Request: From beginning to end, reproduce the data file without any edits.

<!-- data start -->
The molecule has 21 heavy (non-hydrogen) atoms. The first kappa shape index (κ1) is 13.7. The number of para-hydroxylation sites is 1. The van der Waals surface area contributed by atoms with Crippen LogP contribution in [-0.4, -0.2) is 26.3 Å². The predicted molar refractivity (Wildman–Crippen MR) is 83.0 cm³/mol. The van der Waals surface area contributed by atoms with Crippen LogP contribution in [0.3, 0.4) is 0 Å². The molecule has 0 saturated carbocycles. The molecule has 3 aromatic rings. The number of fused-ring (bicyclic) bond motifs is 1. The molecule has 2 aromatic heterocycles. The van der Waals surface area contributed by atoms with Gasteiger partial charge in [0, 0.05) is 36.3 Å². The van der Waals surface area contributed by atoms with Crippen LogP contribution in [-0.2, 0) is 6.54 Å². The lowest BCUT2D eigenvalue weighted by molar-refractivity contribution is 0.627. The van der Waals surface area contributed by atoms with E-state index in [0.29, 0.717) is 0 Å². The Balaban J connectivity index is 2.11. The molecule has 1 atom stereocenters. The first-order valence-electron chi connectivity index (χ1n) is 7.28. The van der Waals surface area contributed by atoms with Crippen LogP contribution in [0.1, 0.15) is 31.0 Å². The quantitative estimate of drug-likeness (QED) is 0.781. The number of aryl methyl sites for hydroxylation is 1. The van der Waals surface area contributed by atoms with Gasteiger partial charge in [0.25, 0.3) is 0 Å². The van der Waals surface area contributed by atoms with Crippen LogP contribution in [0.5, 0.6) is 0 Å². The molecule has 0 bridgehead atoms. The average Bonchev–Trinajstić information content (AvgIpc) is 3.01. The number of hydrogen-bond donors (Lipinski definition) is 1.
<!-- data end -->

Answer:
The molecule has 21 heavy (non-hydrogen) atoms. The first kappa shape index (κ1) is 13.7. The number of para-hydroxylation sites is 1. The van der Waals surface area contributed by atoms with Crippen LogP contribution in [-0.4, -0.2) is 26.3 Å². The predicted molar refractivity (Wildman–Crippen MR) is 83.0 cm³/mol. The van der Waals surface area contributed by atoms with Crippen LogP contribution in [0.3, 0.4) is 0 Å². The molecule has 0 saturated carbocycles. The molecule has 3 aromatic rings. The number of fused-ring (bicyclic) bond motifs is 1. The molecule has 2 aromatic heterocycles. The van der Waals surface area contributed by atoms with Gasteiger partial charge in [0, 0.05) is 36.3 Å². The van der Waals surface area contributed by atoms with Crippen LogP contribution in [-0.2, 0) is 6.54 Å². The lowest BCUT2D eigenvalue weighted by molar-refractivity contribution is 0.627. The van der Waals surface area contributed by atoms with E-state index in [0.29, 0.717) is 0 Å². The Balaban J connectivity index is 2.11. The molecule has 1 atom stereocenters. The first-order valence-electron chi connectivity index (χ1n) is 7.28. The van der Waals surface area contributed by atoms with Crippen LogP contribution in [0.1, 0.15) is 31.0 Å². The quantitative estimate of drug-likeness (QED) is 0.781. The number of aryl methyl sites for hydroxylation is 1. The van der Waals surface area contributed by atoms with Gasteiger partial charge in [0.25, 0.3) is 0 Å². The van der Waals surface area contributed by atoms with Crippen LogP contribution in [0.5, 0.6) is 0 Å². The molecule has 0 bridgehead atoms. The average Bonchev–Trinajstić information content (AvgIpc) is 3.01. The number of hydrogen-bond donors (Lipinski definition) is 1.